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Building a Vacuum Gauge

If the repairman does not wish to invest in a dial-type gauge such as can be secured from the piano supply houses, a simple gauge of this type can be made quickly and easily. One or the other type is a necessity for proper regulation of reproducing pianos.

F is either clear plastic or glass tubing, with an inside diameter of at least 1/4 inch. It is formed to a U-shape and fastened to the board by any convenient means; if glass is used a rubber tube can be used to form the U at the bottom. D is a yardstick or other scale marked off in inches. One end of the tubing is left open to the atmosphere, and the other is connected to a piece of rubber tubing, as at E, which is used to connect to the vacuum source being tested.

The tubing is filled to its midpoint C with water. If it is colored with ordinary vegetable coloring matter, found in most household kitchens, it is easier to read.

When a vacuum is introduced at E, the water will rise in that side of the tube, and the total amount of vacuum is indicated by the number of inches between the tops of the water columns, as A. This will be the difference between the numbers of inches on the scale D.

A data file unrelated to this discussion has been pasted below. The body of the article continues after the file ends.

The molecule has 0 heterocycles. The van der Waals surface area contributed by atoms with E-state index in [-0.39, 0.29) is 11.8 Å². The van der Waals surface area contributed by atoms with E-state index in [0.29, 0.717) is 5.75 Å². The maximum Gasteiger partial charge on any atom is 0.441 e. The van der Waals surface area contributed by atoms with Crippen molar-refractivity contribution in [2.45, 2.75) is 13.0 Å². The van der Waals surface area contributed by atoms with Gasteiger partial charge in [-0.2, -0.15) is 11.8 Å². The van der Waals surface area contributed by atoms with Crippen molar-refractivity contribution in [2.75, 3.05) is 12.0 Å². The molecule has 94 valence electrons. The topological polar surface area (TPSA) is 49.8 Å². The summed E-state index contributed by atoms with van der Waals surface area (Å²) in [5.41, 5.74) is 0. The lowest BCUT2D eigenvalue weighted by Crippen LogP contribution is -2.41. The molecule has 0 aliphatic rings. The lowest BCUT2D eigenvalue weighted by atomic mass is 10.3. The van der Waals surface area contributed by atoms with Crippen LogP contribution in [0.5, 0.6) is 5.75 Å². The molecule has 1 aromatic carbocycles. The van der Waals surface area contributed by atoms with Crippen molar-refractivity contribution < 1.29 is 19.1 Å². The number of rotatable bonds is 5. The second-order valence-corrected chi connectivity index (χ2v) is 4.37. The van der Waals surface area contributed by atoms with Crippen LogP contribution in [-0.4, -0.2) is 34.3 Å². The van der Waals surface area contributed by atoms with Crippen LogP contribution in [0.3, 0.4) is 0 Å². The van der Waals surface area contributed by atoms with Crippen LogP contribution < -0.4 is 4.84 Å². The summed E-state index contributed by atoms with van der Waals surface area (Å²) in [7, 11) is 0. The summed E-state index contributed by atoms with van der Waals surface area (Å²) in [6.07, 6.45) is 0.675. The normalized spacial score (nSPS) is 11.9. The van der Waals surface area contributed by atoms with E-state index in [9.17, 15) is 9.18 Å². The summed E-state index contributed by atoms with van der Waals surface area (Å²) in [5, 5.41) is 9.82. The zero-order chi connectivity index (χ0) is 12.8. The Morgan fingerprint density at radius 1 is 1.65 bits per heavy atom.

A direct-reading gauge can be made by marking a scale with half-inches indicated as inches, and making sure that the 0 inch mark always coincides with the level of the water at rest, either by making the scale adjustable, or by making sure the amount of water is such that it always comes to the 0 point at rest. Such an arrangement is easier to work with, as the readings can always be made directly such as at B.

Use the fact that one inch of water in a water column is equal to 0.036 pounds per square inch of pressure; this is your conversion factor. Fom the example, 10 inches of water (10" WC) is equivalent to 0.36 pounds of pressure (0.36 psi). Looking at it another way, a player piano that's in decent shape will play music loudly on about ONE pound of air pressure (or 28" WC).

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